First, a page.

BEIRUT/PARIS (Reuters) – France said on Wednesday it was not too late for Lebanon’s politicians to form a government to save the nation from a crippling economic crisis, after they missed a deadline this week to create a cabinet.
Lebanon is grappling with a financial meltdown and is facing the biggest threat to its stability since a 1975-1990 civil war.
French President Emmanuel Macron has taken a lead role in the international effort to rescue the country from disaster, visiting twice since a massive explosion at Beirut port on Aug. 4 ripped through the city and compounded Lebanon’s problems.
But Lebanon’s rival sectarian factions failed to deliver on a commitment to Macron to form a cabinet of specialist ministers by Sept. 15 to start reforms demanded by donors to trigger aid flows.
“It is not yet too late. Everyone must assume their responsibilities and finally act in the sole interest of Lebanon,” a French presidency official told Reuters, saying politicians must back the prime minister-designate’s efforts.
Mustapha Adib has been seeking to appoint ministers so they can begin work on a French roadmap. Sources say he has sought to switch control of ministries, many of which have been held by the same factions for years.
But major Shi’ite Muslim and Christian players in the sectarian power-sharing system have complained that Adib, a Sunni Muslim, has not been consulting them.
“It appears that some did not understand or did not want to understand that the French initiative is the last opportunity to save Lebanon and to prevent its disappearance,” Walid Jumblatt, the leader of Lebanon’s Druze community, wrote on Twitter.
He echoed comments by French Foreign Minister Jean-Yves Le Drian, who said last month that Lebanon could disappear without critical reforms.
Simon Abi Ramia, a lawmaker in the Christian Free Patriotic Movement, said on Twitter that Lebanon faced a critical 24 hours in which either the “logic of reason” would win and a government would emerge or Adib would step down.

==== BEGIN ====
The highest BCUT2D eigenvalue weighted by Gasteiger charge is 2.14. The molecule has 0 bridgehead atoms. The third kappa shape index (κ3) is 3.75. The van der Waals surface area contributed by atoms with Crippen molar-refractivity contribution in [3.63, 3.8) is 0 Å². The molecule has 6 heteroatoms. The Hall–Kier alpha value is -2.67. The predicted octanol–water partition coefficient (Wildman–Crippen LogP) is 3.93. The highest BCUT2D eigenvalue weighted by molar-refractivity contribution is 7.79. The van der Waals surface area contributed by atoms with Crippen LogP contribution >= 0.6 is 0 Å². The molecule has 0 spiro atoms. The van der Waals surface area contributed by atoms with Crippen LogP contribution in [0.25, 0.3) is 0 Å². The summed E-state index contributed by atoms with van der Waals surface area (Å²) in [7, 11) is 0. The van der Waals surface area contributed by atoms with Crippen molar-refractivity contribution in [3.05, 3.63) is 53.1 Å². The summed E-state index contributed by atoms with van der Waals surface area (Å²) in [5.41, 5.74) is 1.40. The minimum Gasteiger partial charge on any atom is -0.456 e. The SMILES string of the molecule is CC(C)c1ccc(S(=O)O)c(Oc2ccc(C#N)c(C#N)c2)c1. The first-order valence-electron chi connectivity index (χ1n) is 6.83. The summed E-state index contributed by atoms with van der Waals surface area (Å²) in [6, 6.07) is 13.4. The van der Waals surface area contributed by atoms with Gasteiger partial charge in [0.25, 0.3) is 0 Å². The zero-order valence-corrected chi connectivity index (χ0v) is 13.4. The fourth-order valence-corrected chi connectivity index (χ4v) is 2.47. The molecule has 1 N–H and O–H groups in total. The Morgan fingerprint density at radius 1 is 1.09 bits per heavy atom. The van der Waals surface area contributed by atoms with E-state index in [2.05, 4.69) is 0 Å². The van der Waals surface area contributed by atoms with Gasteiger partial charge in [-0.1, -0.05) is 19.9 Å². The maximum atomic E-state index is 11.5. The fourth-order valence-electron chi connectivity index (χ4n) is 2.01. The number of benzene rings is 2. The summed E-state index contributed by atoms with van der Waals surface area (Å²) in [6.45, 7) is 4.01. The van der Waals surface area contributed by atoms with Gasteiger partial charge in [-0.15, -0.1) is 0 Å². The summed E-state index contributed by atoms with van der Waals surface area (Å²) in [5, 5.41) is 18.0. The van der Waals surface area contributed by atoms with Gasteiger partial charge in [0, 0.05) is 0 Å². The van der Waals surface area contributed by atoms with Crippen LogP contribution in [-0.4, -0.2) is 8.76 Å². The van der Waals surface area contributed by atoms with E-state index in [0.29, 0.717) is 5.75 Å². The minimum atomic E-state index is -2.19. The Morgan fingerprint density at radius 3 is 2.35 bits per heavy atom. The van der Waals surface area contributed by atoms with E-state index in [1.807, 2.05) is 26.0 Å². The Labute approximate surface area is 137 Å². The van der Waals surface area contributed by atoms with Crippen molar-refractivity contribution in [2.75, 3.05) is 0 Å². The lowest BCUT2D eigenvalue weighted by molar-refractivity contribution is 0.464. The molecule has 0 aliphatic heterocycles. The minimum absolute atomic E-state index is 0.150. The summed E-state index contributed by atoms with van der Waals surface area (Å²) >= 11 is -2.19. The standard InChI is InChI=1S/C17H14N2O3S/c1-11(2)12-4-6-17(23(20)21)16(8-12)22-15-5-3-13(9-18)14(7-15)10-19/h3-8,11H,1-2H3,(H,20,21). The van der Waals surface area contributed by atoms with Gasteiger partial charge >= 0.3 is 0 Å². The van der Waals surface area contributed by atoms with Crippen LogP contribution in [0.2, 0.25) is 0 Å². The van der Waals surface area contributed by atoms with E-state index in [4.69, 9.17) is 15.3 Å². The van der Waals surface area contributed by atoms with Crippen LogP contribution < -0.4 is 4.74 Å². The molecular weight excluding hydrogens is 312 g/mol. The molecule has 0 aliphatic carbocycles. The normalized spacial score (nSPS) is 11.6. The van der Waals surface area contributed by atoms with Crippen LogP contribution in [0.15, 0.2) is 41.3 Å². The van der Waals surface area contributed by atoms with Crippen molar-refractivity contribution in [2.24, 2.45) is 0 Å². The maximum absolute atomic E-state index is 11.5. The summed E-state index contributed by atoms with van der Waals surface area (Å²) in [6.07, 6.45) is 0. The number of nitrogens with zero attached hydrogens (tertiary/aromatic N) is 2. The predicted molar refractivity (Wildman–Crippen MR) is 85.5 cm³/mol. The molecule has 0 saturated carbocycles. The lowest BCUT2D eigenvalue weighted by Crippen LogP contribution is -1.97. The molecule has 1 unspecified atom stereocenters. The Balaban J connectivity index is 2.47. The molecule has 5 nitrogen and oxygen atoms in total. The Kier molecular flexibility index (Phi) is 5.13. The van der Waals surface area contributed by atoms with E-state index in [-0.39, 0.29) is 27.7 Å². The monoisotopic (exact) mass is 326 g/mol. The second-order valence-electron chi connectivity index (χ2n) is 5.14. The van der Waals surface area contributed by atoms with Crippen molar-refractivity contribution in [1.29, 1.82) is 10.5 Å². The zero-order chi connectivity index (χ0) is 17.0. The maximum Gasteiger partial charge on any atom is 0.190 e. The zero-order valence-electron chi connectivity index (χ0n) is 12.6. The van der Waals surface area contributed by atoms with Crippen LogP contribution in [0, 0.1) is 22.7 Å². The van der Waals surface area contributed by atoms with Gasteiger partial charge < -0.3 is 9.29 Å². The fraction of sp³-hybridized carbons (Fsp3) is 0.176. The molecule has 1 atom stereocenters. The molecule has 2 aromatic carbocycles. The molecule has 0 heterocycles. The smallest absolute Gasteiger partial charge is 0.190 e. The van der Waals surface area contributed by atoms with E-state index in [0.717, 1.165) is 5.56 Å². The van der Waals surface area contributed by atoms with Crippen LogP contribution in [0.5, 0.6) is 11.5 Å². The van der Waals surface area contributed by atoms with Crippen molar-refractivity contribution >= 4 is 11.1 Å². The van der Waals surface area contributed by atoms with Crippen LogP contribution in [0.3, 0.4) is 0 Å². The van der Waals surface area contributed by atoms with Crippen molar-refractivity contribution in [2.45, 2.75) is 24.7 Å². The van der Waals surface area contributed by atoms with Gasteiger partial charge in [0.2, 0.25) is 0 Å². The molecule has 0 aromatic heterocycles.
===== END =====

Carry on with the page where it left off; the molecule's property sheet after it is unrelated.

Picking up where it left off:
The French roadmap sets out milestones for a new government, ranging from resuming stalled talks with the International Monetary Fund to fixing the broken electricity system.
But the plan has stumbled at the first hurdle as Lebanon’s political elite, who have overseen years of industrial-scale state corruption, have bickered over how the cabinet is formed.
The most significant objections have come from Shi’ite Parliament Speaker Nabih Berri, an ally of Iran-backed Shi’ite group Hezbollah. He has insisted on naming the finance minister, a post he has decided on since 2014.
Hezbollah, a heavily armed group backed by Iran, supports his position, telling President Michel Aoun on Tuesday that Shi’ite ministers must be approved by Shi’ite parties and that the finance minister should be a Shi’ite, sources say.
Former prime minister Saad al-Hariri, a Sunni whose support was critical to Adib’s nomination, said no sect had the exclusive right to the Finance Ministry or other portfolios.
In a tweet, Hariri said rejecting the idea of switching control of ministries was frustrating “the last chance to save Lebanon and the Lebanese”, referring to the French initiative.
(Writing by Tom Perry; Editing by Edmund Blair and Hugh Lawson)